## Configuration spaces of manifolds with flows (with John Wiltshire-Gordon)

New preprint up on the arXiv:  “Algebraic structures on cohomology of configuration spaces of manifolds with flows,” a short paper joint with John Wiltshire-Gordon.

John is a student at Michigan, finishing his Ph.D. this year under David Speyer, and he’s been thinking about stuff related to FI-modules ever since his undergrad days at Chicago hanging out with Benson Farb.

But this paper isn’t actually about FI-modules!  Let me explain.  Here’s the motivating question.  When M is a manifold, and S a finite set, we denote by PConf^S M the pure configuration space of M, i.e. the space of injections from S to M.  If S is the set 1,…,n we write PConf^n M for short.

Question:  Let M be a manifold.  What natural algebraic structure is carried by the cohomology groups H^i(PConf^n M,Z)?

Here’s one structure.  If $f: S \rightarrow T$ is an injection, composition yields a map from PConf^T M to PConf^S M, which i turn yields a map from H^i(PConf^S M, Z) to  H^i(PConf^T M, Z).  In other words,

$H^i(\mbox{PConf}^\bullet M, \mathbf{Z})$

is a functor from the category of finite sets with injections to the category of k-vector spaces.  Such a functor is called an FI-module over k.  A big chunk of my paper with Benson Farb and Tom Church is devoted to figuring out what consequences this structure has for the Betti numbers, and it was by these means that Tom first proved that the unordered configuration spaces have stable cohomology with rational coefficients.  (This is actually false with integral coefficients, or when the coefficient field has characteristic p, but see the beautiful theorem of Rohit Nagpal for the story about what happens in the latter case.  How have I not blogged about that already?)

So it turns out that H_i(PConf M) is a finitely generated FI-module (the definition is what you expect) and this implies that the Betti number h^i(PConf^n M) agrees with some polynomial P_i(n) for all sufficiently large n.  For example, H_1(PConf^n S^2) has dimension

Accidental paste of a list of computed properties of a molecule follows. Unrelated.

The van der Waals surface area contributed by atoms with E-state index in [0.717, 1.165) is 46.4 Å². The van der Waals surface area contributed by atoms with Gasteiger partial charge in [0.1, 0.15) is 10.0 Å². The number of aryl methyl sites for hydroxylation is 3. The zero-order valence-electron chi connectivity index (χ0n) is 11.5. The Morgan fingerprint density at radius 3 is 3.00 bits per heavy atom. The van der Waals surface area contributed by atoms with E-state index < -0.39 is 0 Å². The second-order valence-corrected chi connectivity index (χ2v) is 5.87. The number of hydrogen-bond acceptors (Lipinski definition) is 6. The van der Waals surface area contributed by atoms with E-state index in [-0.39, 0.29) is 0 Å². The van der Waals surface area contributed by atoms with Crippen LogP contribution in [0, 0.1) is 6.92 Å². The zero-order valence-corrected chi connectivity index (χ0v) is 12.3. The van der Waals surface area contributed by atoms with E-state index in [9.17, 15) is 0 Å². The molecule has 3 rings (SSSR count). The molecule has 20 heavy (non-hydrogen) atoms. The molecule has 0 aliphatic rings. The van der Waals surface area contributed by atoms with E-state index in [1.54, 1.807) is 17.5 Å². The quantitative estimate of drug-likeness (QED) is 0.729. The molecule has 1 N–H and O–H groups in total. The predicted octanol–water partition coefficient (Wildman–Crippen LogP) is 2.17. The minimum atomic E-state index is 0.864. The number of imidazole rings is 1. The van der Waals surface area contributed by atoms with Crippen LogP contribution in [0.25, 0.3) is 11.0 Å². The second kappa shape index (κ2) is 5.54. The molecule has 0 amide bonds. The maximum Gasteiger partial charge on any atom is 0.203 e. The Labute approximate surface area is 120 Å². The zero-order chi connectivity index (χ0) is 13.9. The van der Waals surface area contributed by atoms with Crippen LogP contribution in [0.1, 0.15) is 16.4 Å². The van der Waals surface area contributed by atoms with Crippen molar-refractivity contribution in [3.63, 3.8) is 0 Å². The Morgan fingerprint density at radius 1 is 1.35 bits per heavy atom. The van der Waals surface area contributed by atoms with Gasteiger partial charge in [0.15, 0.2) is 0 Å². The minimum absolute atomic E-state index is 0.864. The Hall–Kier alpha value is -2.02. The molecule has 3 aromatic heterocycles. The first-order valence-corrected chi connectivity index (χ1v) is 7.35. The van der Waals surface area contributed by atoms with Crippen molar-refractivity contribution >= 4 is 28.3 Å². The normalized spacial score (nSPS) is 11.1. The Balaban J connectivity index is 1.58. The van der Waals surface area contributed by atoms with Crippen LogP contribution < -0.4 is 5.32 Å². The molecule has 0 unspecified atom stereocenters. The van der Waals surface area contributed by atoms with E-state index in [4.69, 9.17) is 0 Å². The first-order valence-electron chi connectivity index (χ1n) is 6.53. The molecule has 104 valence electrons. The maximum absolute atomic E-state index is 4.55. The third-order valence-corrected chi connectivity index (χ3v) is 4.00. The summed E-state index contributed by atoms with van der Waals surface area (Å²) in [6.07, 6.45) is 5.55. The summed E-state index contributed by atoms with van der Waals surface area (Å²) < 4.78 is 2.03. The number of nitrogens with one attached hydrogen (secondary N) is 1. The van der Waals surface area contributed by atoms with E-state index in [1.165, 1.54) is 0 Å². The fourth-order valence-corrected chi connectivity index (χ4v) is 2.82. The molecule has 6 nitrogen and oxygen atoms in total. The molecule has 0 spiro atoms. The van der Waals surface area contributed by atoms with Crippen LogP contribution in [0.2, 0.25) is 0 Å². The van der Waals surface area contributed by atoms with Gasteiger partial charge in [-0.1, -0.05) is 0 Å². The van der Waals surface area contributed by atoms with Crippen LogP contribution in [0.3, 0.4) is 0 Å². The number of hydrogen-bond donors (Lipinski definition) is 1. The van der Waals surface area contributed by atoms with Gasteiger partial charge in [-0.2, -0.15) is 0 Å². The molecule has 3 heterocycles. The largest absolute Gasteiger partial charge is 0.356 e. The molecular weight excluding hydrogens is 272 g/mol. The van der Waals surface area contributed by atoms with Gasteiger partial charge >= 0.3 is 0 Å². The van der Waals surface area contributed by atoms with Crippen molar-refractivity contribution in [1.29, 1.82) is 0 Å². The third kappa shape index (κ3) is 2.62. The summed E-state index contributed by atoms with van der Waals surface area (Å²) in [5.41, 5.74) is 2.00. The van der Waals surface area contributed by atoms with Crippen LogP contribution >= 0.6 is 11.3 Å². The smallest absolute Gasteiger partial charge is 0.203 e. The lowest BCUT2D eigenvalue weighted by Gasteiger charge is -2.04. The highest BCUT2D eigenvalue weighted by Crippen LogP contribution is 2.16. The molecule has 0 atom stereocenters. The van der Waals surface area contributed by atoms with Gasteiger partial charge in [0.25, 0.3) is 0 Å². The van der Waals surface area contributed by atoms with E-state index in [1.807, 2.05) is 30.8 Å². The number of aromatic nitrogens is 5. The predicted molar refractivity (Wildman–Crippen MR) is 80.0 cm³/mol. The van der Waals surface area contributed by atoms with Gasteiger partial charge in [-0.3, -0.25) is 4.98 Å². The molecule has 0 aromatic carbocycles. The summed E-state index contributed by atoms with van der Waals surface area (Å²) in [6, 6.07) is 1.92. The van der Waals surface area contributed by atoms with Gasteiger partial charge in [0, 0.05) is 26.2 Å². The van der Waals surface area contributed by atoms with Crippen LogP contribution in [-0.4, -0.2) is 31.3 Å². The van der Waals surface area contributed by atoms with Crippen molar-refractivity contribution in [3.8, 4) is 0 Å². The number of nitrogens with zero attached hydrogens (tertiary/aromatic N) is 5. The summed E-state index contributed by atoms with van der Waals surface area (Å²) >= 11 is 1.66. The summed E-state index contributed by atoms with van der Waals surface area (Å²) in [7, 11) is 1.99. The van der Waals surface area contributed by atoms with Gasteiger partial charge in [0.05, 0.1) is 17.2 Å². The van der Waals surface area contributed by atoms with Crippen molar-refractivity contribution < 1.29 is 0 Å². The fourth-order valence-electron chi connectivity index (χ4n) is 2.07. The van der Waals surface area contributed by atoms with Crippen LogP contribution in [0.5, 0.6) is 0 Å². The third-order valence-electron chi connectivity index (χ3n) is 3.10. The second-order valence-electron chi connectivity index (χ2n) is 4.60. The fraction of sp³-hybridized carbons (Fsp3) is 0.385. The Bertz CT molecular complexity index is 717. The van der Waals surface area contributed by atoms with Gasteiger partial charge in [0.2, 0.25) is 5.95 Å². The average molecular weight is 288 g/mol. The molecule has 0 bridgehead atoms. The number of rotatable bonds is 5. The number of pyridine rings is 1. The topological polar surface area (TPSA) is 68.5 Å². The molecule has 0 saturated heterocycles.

(1/2)n(n-3)

for n >= 3, but not for n=0,1,2.

If you know a little more about the manifold, you can do better.  For instance, if M has a boundary component, the Betti number agrees with P_i(n) for all n.  Why?  Because there’s more algebraic structure.  You can map from PConf^T to PConf^S, above, by “forgetting” points, but you can also add points in some predetermined contractible neighborhood of the boundary.  The operation of sticking on a point * gives you a map from PConf^S to PConf^{S union *}.  (Careful, though — if you want these maps to compose nicely, you have to say all this a little more carefully, and you really only want to think of these maps as defined up to homotopy; perfectly safe as long as we’re only keeping track of the induced maps on H^i.)

We thought we had a pretty nice story:  closed manifolds have configuration spaces with eventually polynomial Betti numbers, manifolds with boundary have configuration spaces with polynomial Betti numbers on the nose.  But in practice, it seems that configuration spaces sometimes have more stability than our results guaranteed!  For instance, H_1(PConf^n S^3) has dimension

(1/2)(n-1)(n-2)

for all n>0.  And in fact EVERY Betti number of the pure configuration space of S^3 agrees with a polynomial P_i(n) for all n > 0; the results of CEF guarantee only that h^i agrees with a polynomial once n > i.

What’s going on?

In the new paper, John and I write about a different way to get “point-adding maps” on configuration space.  If your M has the good taste to have an everywhere non-vanishing vector field, you can take any one of your marked points x in M and “split it” into two points y and y’, each very near x along the flowline of the vector field, one on either side of x.  Now once again we can both add and subtract points, as in the case of open manifolds, and again this supplies the configuration spaces with a richer structure.  In fact (exercise!) H_i(PConf^n M) now carries an action of the category of noncommutative finite sets:  objects are finite sets, morphisms are set maps endowed with an ordering of each fiber.

And fortunately, John already knew a lot about the representation theory of this category and categories like it!  In particular, it follows almost immediately that, when M is a closed manifold with a vector field (like S^3) the Betti number h^i(PConf^n M) agrees with some polynomial P_i(n) for all n > 0.  (For fans of character polynomials, the character polynomial version of this holds too, for cohomology with rational coefficients.)

That’s the main idea, but there’s more stuff in the paper, including a very beautiful picture that John made which explains how to answer the question “what structure is carried by the cohomology of pure configuration space of M when M has k nonvanishing vector fields?”  The answer is FI for k=0, the category of noncommutative finite sets for k=1, and the usual category of finite sets for k > 1.